An education researcher and author tells the State Board of Education how to make Missouri one of top ten in the nation.

Doug Reeves says Missouri schools — like many other states — are over tested and under assessed. And he says there need to be some major changes in one area — writing. He says there’s a lack of non-fiction writing early on, which leads to dropping grades in high school.

“We need to dramatically increase nonfiction writing whether or not it’s part of a state test,” he says.

He says all of the top ten states have state-required writing exams. He says in addition to writing assessment, schools need to require students to incorporate writing into other subjects, such as science, social studies, and mathematics.

He points to some states that have stopped using state-paid writing assessments as a cost savings device, but that doesn’t mean they should reduce their writing requirements at the classroom level.

There are two other main areas he wants the Missouri Department of Education to focus on.

“We need to continue to identify and maximize our best practices,” he says. “Missouri is already doing some things right, witness the increase math scores and the increase in high school graduation rate. We need to find out where that’s best and do more of it.”

“And we need to have teachers collaborate so that we have a common definition of what proficiency is.”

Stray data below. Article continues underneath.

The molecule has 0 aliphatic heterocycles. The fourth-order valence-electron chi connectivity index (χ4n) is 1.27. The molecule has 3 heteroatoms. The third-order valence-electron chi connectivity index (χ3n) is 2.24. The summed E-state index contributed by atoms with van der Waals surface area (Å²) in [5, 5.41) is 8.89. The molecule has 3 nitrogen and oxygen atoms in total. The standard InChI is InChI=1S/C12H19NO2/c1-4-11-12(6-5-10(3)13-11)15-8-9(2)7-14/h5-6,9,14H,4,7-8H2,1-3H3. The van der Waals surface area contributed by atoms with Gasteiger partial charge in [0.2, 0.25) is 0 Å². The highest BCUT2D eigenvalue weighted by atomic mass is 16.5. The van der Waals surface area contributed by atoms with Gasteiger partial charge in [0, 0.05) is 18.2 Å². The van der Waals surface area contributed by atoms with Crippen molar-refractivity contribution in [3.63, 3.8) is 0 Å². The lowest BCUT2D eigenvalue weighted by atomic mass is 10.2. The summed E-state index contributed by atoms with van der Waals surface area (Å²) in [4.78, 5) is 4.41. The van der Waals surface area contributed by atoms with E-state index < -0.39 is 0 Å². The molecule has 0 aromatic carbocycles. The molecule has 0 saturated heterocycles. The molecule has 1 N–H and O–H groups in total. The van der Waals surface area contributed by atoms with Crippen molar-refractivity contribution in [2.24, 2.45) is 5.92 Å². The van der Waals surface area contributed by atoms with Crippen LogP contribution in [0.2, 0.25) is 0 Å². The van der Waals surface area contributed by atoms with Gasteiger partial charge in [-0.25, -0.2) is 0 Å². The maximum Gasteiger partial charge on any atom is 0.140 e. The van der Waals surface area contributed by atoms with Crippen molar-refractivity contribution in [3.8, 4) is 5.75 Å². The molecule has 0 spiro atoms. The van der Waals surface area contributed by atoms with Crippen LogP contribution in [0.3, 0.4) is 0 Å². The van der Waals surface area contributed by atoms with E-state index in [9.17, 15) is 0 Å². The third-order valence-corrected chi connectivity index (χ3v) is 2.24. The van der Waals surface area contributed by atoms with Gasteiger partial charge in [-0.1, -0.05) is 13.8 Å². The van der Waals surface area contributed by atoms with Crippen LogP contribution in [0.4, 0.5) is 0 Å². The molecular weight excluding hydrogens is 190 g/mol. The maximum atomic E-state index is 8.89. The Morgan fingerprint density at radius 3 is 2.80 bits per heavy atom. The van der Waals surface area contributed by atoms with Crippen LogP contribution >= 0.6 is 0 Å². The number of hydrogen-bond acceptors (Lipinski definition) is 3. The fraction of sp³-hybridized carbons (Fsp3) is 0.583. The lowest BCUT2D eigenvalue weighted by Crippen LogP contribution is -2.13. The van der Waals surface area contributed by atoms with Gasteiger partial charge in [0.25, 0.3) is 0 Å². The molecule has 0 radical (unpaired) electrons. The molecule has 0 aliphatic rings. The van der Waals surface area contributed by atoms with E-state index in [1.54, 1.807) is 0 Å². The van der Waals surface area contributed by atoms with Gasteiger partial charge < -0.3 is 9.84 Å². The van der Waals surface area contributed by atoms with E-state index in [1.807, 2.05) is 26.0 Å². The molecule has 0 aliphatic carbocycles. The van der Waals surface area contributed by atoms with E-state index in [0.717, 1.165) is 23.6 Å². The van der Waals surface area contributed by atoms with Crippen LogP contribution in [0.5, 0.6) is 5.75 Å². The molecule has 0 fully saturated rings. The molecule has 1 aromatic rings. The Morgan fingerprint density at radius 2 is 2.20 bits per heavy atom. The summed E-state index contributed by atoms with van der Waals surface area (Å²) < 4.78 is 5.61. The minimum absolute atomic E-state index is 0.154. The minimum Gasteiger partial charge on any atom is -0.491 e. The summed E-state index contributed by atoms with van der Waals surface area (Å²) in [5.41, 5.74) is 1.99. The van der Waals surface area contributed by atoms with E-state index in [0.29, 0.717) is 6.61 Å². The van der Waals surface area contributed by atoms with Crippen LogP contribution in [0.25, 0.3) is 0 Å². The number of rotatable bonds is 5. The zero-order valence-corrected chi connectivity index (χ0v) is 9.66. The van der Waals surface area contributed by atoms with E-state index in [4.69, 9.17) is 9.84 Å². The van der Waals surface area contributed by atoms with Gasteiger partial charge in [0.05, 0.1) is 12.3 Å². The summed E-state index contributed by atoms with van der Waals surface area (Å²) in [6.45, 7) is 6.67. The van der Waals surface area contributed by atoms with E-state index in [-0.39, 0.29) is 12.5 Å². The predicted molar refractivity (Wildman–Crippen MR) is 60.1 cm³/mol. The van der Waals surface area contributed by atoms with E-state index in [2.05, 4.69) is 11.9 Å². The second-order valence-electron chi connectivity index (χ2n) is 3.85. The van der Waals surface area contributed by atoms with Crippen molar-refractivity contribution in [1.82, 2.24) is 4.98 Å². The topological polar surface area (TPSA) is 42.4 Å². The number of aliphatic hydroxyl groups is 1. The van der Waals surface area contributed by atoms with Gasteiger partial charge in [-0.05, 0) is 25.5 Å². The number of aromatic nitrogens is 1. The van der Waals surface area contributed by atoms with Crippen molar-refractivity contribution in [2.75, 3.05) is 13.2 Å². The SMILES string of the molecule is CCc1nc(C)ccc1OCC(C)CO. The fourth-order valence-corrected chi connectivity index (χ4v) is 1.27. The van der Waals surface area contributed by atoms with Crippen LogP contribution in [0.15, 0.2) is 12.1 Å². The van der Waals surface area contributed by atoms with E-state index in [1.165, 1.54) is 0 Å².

View Reeves presentation (PDF).

The Department of Education states its goal thusly:

The year is 2020. Student performance in the state—in every district and in every school—is among the top 10 states in the nation.

Fully three quarters of our children are proficient on state standards for what we agreed they should know and be able to do.

The number of high school graduates is approaching 100 percent, and the number of these going on to post-secondary education has doubled in the past decade.

Businesses throughout the country and world are seeking out locations in Missouri because of our reputation for a world-class work force.

Missouri is proud—of its children and of its schools.

Everyone agrees that Missouri public schools are the best choice, and that they produce the best results!

Reeves says all of the Top Ten states have annual state-required writing exams. Although many Bottom Ten states also have writing exams, an important difference is that many of the Top Ten states:

Massachusetts, Virginia, Vermont, Maine, Connecticut, Minnesota and Wisconsin.

Bottom ten: Georgia, Hawaii, New Mexico, Louisiana, Alabama, Alaska, California, Mississippi, Nevada, Arizona

Missouri ranks about in the middle of the nation in its test scores.